Problematic and Harmful Sexual Behavior in Children: a systematic review.

Student thesis: Master thesis (including HD thesis)

  • Emilie Wiig Andersen
  • Lina Fryd Jahr
4. term, Psychology, Master (Master Programme)
Title: Problematic and Harmful Sexual Behavior in Children: a systematic review.
Background: About ten percent of all children under the age of 18 experience sexual abuse during their childhood, and one third of these offenses is committed by another child or peer. Even though this phenomenon is not rare, there exist uncertainty among parents, educators, and professionals in how to understand and manage children who exhibit problematic and harmful sexual behavior (PSB/HSB). A major part of research and reviews on the topic focus on juvenile sexual offenders. However, there are no identified systematic reviews examining quantitative studies with samples of children under the age of 12. Therefore, the need for a review on the existing evidence on children up to 12 years of age exhibiting PSB/HSB is evident.
Objectives: To review the empirical studies examining PSB/HSB in children under the age of 12, and generate a general picture of the research field, based on a twofold intention: 1) mapping aspects of key circumstances in the life and upbringing of a child with PSB/HSB, and 2) to investigate the stability of the behavior.
Methods: The systematic review followed the Preferred Reporting Items for Systematic reviews and Meta-Analyses (PRISMA) recommendations. The literature search was conducted in PubMed, Embase and PsycInfo (date of search 3rd of March, 2020, no date restrictions). All quantitative empirical, peer-reviewed studies about PSB/HSB in children below 12 years of age were included. We included studies where the total sample was below age 12 or where the sample mean was below age 12. To present and synthesize the results, four tables presenting the extracted information was made: study characteristics, adverse childhood experiences (neglect, sexual abuse, physical abuse, psychological abuse, and witnessing domestic violence), parent- and family factors (living with at least one biological parent, substance abuse among parents, parents completed high school, parents arrested/imprisoned, mental disorders in parents, and parents’ adverse childhood experiences), and longitudinal studies. The quality of the evidence and risk of bias was assessed with five selected and revised questions from the NIH Quality Assessment tool.
Results: Of 3050 records identified, 36 studies were eligible for inclusion. These consisted of 27 unique datasets, and 19 had a low to moderate risk of bias, based on an edited and limited assessment of risk of bias . 21 studies investigated adverse childhood experiences, 15 investigated parent- and family-factors, and 3 had a longitudinal design with two measures of the same participants at least one year apart. The studies showed high prevalence of adverse childhood experiences and negative parent- and family factors on most variables measured, but these conclusions are based on wide prevalence ranges. Studies varied greatly in sample size, method for sampling and dividing samples, conceptualization of PSB/HSB and measured variables.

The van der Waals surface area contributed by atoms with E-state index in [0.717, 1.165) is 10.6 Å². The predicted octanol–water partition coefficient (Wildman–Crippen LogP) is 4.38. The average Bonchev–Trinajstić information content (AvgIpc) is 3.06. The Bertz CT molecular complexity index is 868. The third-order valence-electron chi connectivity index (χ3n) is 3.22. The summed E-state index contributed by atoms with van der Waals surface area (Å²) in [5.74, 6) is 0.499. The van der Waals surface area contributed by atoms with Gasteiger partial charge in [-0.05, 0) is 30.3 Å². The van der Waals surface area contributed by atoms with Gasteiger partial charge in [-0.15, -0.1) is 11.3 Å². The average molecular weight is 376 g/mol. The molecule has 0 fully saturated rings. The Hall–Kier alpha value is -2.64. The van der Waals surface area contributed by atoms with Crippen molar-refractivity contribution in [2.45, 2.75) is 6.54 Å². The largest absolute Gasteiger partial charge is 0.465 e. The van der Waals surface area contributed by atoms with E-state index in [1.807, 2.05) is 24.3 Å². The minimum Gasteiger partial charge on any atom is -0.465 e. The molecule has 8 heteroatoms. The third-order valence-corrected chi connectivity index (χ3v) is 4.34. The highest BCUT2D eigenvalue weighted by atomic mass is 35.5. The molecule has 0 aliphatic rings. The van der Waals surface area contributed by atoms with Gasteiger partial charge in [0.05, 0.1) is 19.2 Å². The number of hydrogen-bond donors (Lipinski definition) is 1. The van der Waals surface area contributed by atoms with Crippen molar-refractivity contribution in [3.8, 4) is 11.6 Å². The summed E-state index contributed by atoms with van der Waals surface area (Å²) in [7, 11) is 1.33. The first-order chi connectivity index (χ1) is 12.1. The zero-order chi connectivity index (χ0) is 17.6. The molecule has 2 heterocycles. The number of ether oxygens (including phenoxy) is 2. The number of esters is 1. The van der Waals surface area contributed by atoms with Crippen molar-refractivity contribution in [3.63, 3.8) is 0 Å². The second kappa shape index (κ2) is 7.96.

Discussion: Compared to general population-based data the results showed a heightened prevalence of both the measured adverse childhood experiences and parent- and family factors in the population of children with PSB/HSB. The longitudinal studies indicated a heightened risk for non-sexual criminality over time in children with PSB/HSB. Limitations of this review include variation between the study-samples, which is caused by the wide search- and inclusion-method of the review. A lack of control-groups as an eligibility criterion makes it difficult to identify any confounding variables. The study of risk of bias is limited by the applied method but demonstrates that studies with high risk of bias most likely does not influence the results. The results give a general impression of a vulnerable, understudied population, and a research field that needs more focus. Important implications are to educate professionals about this population, and to treat this behavior as a symptom or sign of a challenged upbringing.
Publication date28 May 2021
Number of pages789
ID: 413102865